“How do you follow Genghis Khan? And I mean that positively,” said Micheal Boyd, who heads an aviation consulting and research firm in Colorado. “Gary did. You still had Genghis, the guy who’d taken over most of the world, just down the hall – Mr. Kelleher. To fill those shoes is pretty hard to do. Have you seen any problems at Southwest lately? I haven’t.”
And so it goes for Southwest Airlines and their CEO Gary Kelly as he continues to lead his airline into another banner year. Well that’s great that a company is making money in this economy, you’re probably thinking to yourself. But why does this matter to me?
While this news may not directly help your bottom line, its important to understand the WHY that Southwest Airlines continues to thrive while others are struggling. Is it those funny commercials where the employees talk to your luggage? Is it the singing on the planes by the flight attendants (which by the way is a riot!)? Is it that they won’t ‘nickel and dime’ you for every little thing that use to be included in the cost of the ticket?
I’d like to say that it’s all of that and more combined with the one thing that sets Southwest Airlines apart from the other airlines … their brand comes straight from the top, their CEO Gary Kelly. His offbeat sense of humor and nurturing spirit has trickled down into everything that Southwest Airlines is and will continue to grow into. Kelly in the literal sense has become the expression ‘You are your brand.’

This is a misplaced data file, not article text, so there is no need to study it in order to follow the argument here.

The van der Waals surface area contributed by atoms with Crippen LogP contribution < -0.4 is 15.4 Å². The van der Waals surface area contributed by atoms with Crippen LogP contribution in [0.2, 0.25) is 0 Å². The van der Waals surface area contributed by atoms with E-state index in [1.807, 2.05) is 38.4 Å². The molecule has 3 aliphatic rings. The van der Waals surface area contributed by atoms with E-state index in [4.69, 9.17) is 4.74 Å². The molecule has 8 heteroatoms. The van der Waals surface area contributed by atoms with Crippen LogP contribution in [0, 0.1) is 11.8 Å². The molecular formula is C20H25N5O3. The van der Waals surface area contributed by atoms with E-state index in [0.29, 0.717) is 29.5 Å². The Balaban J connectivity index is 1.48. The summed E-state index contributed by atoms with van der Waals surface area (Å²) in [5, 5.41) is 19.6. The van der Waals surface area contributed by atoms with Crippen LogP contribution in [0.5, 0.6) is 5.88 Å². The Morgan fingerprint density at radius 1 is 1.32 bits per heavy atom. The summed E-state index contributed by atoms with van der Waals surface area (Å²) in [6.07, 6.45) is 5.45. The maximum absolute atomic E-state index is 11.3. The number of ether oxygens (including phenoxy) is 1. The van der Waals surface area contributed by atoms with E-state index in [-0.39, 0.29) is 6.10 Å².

I’m not here to sell Southwest Airlines but to make one of my many infamous marketing points that I tell my clients. Before you spend your money buying more radio ads or use your time to develop your Facebook fan page promotion, ask yourself this question – what does your brand say about you to your customers? By your brand I mean specifically – who you are and what you do.
When you meet someone, you share an image of yourself as something more then just a CEO or a small business owner. You leave an imprint with that person that leaves them with more then just your company’s name. Are you a pet store owner who is into green products? Or the CEO of a major medical facility with a passion for golf? Either way, your personal ethics and morals will determine how you will run your company. It doesn’t matter if you’re a one-man show or have several thousand employees. You are your brand.
So, how do you figure out what your brand is? Just ask yourself, ‘What is it about me and my product/service that’s different from everyone else?’ And then do what I call ‘twitterize’ your answer. Give your answer in 120 characters and read it out loud to yourself. Read it to your staff, friends, anyone who will listen. If they can’t understand what it means, well then you’ve got yourself a branding problem.
If you need some help to develop your brand, then take some time to truthfully answer these questions:
- What have you done personally to make yourself stand out from your competitors or your colleagues?
- What would your customers say is your greatest strength?
- What characteristics do you possess that make you distinctive from your competition?
- Are you an expert at something that provides real value to your customers?
Once you’ve discovered your answers and ‘twitterized’ your brand message, try it out on everyone again until they understand. Your brand isn’t just the way that people will remember you and your business. Its the foundation of the story – YOUR story – about who you are and why you get up every morning to do what is that you do every day.
Photo credit: http://www.flickr.com/photos/jeremylim/4708857204/